Clay "paddle doll" figurine from Abydos South drawn freehand by using pencil on matte acetateInstagram June 15. 2020
At the dawn of archaeological object documentation the limited technological background gave birth to freehand artistic representations. Ideally, artists were experts in the field of Egyptology with exceptional technical skills, making huge efforts to indicate the lifelike image of their material on paper. Their renderings concentrated on the faithful copying of external features and texture. Naturally, the artistic conventions of any given era had a huge inﬂuence on their products. ⠀ ⠀
Fast forward to today and still, in most archaeological publications (even with the advent of computer reconstruction and multi-dimensional adaptation of objects), single-view photographs and detailed drawings represent the majority of archaeological material. Naturally, the immense technical takeover, led by digital photography, removed most of the obstacles from recording an artifact in its “purest” most objective form.⠀ ⠀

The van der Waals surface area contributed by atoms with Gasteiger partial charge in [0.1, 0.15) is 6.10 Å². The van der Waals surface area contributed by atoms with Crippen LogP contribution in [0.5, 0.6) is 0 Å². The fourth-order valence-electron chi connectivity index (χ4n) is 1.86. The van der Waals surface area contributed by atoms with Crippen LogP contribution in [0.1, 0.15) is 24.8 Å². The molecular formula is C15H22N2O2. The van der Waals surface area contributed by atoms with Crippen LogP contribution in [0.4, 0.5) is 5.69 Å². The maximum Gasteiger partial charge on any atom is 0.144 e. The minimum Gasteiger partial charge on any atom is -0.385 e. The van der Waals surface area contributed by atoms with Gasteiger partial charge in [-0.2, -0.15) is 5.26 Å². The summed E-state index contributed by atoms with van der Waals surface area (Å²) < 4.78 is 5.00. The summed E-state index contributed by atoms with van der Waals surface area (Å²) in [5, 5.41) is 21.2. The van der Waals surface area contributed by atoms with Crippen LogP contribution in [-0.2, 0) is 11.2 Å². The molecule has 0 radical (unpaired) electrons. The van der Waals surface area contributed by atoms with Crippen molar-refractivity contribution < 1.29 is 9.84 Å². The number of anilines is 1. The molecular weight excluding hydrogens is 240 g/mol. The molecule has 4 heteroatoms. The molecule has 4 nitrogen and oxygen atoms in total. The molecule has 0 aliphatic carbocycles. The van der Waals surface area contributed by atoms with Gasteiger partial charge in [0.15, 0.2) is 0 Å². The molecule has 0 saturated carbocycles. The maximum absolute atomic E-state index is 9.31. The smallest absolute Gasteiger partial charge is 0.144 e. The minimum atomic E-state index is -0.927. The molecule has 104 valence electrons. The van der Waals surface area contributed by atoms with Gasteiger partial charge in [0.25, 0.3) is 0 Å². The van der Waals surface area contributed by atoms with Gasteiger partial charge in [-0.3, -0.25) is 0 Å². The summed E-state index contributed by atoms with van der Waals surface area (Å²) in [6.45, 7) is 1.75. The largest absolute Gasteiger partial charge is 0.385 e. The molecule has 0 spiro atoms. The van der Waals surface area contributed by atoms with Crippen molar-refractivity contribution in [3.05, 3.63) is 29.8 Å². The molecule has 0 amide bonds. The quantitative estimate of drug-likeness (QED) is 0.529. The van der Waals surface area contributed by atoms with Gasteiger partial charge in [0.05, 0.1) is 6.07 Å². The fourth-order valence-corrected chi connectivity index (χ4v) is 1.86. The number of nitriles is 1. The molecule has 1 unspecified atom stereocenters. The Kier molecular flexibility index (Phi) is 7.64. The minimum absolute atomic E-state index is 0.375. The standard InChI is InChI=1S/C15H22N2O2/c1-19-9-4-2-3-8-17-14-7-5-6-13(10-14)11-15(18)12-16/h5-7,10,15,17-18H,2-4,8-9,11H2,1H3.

By contrast, a good drawing selectively portrays the details that the observer needs to recognize and edits out irrelevant details, such as demonstrated on this clay "paddle doll" figurine drawn at the Abydos Settlement site in 2004. The drawing represents the dark grey, almost black surface in a much lighter tone, with the maze of rounded impressions/punctures (most probably created for inserts of real hair) being the focus of visual interpretation. ⠀ ⠀
There are four views included with the pencil drawing (drawn freehand on matte acetate), due to the irregularly dotted patterns that are uniquely represented on all sides. A cross cut, incised on top, is shown separately above the head.⠀
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